Chart Of Accounts
The Neglected Red-Headed Step-Child !!!!!
Why Would I Say This ? In my opinion, this topic like the red-headed step-child, is not given the attention and respect it deserves. Many of the textbooks and courses that I've looked at "gloss" over the chart of accounts by giving a definition and throwing in a simple example.
What Is The Chart Of Accounts ?
The Chart Of Accounts is a listing of all the individual accounts in the general ledger that contains the account's name, a brief description of the account, and optional other identifiers (codes) or a coded account number assigned to aid in recording, classifying, summarizing, and reporting transactions.
Your accounting system is built around this skeleton list of account names called the chart of accounts and is organized by the types of major accounts. The accounts you set up are tailored for your particular type of business.
What's an Account ?
An Account is a separate record for each type of asset, liability, equity, revenue, and expense used to show the beginning balance and to record the increases and decreases using debits and credits for a period of time and the resulting ending balance at the end of the period. All the Individual Accounts make up or become a part of the Chart Of Accounts.
What are the Major Type of Accounts ?
If you don't already know, the major types of accounts are:
Formal Definition: The properties used in the operation or investment activities of a business.
Informal Definition: All the good stuff a business has (anything with value). The goodies.
Includes: Cash, Receivables, Investments, Buildings, Land, Equipment, Vehicles, etc.
Formal Definition: Claims by creditors to the property (assets) of a business until they are paid.
Informal Definition: Other's claims to the business's stuff. Amounts the business owes to others.
Includes: Payables, Notes, Loans, Mortgages, etc.
Formal Definition: The owner's rights or claims to the property (assets) of the business.
Informal Definition: What the business owes the owner(s). The good stuff left for the owner(s) assuming all liabilities (amounts owed) have been paid.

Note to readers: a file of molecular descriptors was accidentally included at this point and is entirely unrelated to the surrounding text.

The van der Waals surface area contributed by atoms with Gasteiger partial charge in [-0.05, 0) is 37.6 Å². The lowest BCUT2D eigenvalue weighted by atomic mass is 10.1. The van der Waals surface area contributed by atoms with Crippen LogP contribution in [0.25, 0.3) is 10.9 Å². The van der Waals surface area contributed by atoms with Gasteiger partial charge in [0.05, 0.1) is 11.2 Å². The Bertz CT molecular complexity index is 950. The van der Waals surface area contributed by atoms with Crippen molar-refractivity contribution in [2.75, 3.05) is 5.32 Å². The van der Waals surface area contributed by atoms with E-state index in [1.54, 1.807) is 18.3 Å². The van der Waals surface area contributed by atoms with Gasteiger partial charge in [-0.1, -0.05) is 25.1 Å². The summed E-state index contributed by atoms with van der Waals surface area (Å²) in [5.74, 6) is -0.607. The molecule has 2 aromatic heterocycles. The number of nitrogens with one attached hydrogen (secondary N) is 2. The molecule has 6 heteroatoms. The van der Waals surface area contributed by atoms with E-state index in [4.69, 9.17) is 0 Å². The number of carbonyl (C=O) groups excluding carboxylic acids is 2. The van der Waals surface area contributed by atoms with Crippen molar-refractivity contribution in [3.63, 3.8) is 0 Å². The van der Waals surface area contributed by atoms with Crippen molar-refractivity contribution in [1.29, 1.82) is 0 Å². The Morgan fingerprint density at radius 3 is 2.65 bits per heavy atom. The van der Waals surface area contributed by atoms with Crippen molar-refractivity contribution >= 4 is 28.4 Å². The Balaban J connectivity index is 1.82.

Includes: Owner's Capital Invested and the Accumulated Profits or Losses for the business since it began.
Formal Definition: The gross increase in owner's equity resulting from the operations and other activities of the business.
Informal Definition: Amounts a business earns by selling services and products and investing. Amounts billed to customers for services and/or products.
Sales of Goods and Services - revenue directly related to daily operations.
Other Income - revenue not directly related to daily operations such as Interest and Dividends.
Formal Definition: Decrease in owner's equity resulting from the cost of goods, fixed assets, and services and supplies consumed in the operations of a business.
Informal Definition: The costs of doing business. The stuff we used and had to pay for or charge to run our business.
Cost of Goods Sold - the cost of the products being sold by the business.
Operating Expenses - the expenses related to daily operations such as rent, advertising, insurance, etc.
Other Expenses - the expenses not directly related to daily operations such as Interest and Financing.
How Are They Organized ?
The chart of accounts is typically organized and listed in a special order. Balance Sheet Accounts are listed first followed by the Income Statement Accounts.
Note: This USA Order may vary depending on your country.
Sample Simple Chart Of Accounts
Balance Sheet Accounts - 100-199
Assets Accounts - 100-199
Cash In Bank - 100
Accounts Receivable - 150
Office Equipment - 175
Trucks & Vehicles - 180
Liability Accounts - 200-299
Accounts Payable - 200
Sales Tax Payable - 210
Other Accruals - 250
Equity Accounts - 200-299
Owner's Capital -300
Owner's Drawsa - 350
Income Statement Accounts
Consulting Services -400A
Computer Sales -400B
Costs & Expenses -500-599
Cost Of Goods Sold-Computers -500
Vehicle Operation -512
Office Supplies -514
Insurance Expense -515
Maintenance & Repairs -516
Depreciation Expense -517
Bad Debt Expense -519
Professional Fees -520
Bank Charges - 521
Note: Account Numbers are optional. It's OK to just use the Account Name.
For The Curious
So you know. Your chart of accounts can be as simple or complex as you need to provide the financial information you need to manage a business.
What's next ?
Let's explore the General Ledger.